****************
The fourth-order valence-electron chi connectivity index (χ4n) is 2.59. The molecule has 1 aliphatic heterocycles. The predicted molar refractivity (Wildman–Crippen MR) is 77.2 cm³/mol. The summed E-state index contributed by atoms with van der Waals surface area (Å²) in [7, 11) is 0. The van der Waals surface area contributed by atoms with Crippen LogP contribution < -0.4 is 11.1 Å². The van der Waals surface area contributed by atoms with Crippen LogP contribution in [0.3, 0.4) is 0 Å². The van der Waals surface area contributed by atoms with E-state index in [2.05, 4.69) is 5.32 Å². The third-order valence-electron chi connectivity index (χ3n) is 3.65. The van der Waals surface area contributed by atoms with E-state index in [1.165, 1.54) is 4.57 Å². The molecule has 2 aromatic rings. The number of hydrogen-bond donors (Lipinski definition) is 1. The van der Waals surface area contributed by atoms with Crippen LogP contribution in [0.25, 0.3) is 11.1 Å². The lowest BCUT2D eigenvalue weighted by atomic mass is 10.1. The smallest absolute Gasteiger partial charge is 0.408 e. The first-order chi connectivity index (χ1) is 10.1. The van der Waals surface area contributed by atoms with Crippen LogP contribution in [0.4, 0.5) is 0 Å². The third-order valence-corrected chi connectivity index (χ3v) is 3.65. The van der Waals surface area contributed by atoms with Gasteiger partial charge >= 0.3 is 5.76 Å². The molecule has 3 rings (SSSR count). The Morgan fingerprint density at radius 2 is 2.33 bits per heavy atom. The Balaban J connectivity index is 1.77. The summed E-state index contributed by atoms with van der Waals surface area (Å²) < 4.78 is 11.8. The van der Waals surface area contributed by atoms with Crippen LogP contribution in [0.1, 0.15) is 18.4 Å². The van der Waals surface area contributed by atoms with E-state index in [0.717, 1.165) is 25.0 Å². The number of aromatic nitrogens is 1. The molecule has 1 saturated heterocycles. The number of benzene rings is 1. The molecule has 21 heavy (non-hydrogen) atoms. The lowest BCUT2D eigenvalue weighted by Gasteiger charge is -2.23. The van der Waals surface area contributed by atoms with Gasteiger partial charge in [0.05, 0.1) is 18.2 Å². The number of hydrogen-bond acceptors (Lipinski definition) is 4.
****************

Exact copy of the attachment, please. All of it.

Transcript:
The fourth-order valence-electron chi connectivity index (χ4n) is 2.59. The molecule has 1 aliphatic heterocycles. The predicted molar refractivity (Wildman–Crippen MR) is 77.2 cm³/mol. The summed E-state index contributed by atoms with van der Waals surface area (Å²) in [7, 11) is 0. The van der Waals surface area contributed by atoms with Crippen LogP contribution < -0.4 is 11.1 Å². The van der Waals surface area contributed by atoms with Crippen LogP contribution in [0.3, 0.4) is 0 Å². The van der Waals surface area contributed by atoms with E-state index in [2.05, 4.69) is 5.32 Å². The third-order valence-electron chi connectivity index (χ3n) is 3.65. The van der Waals surface area contributed by atoms with E-state index in [1.165, 1.54) is 4.57 Å². The molecule has 2 aromatic rings. The number of hydrogen-bond donors (Lipinski definition) is 1. The van der Waals surface area contributed by atoms with Crippen LogP contribution in [0.25, 0.3) is 11.1 Å². The lowest BCUT2D eigenvalue weighted by atomic mass is 10.1. The smallest absolute Gasteiger partial charge is 0.408 e. The first-order chi connectivity index (χ1) is 10.1. The van der Waals surface area contributed by atoms with Crippen LogP contribution in [0.4, 0.5) is 0 Å². The third-order valence-corrected chi connectivity index (χ3v) is 3.65. The van der Waals surface area contributed by atoms with Gasteiger partial charge >= 0.3 is 5.76 Å². The molecule has 3 rings (SSSR count). The Morgan fingerprint density at radius 2 is 2.33 bits per heavy atom. The Balaban J connectivity index is 1.77. The summed E-state index contributed by atoms with van der Waals surface area (Å²) < 4.78 is 11.8. The van der Waals surface area contributed by atoms with Crippen LogP contribution in [0.1, 0.15) is 18.4 Å². The van der Waals surface area contributed by atoms with E-state index in [0.717, 1.165) is 25.0 Å². The number of aromatic nitrogens is 1. The molecule has 1 saturated heterocycles. The number of benzene rings is 1. The molecule has 21 heavy (non-hydrogen) atoms. The lowest BCUT2D eigenvalue weighted by Gasteiger charge is -2.23. The van der Waals surface area contributed by atoms with Gasteiger partial charge in [0.05, 0.1) is 18.2 Å². The number of hydrogen-bond acceptors (Lipinski definition) is 4.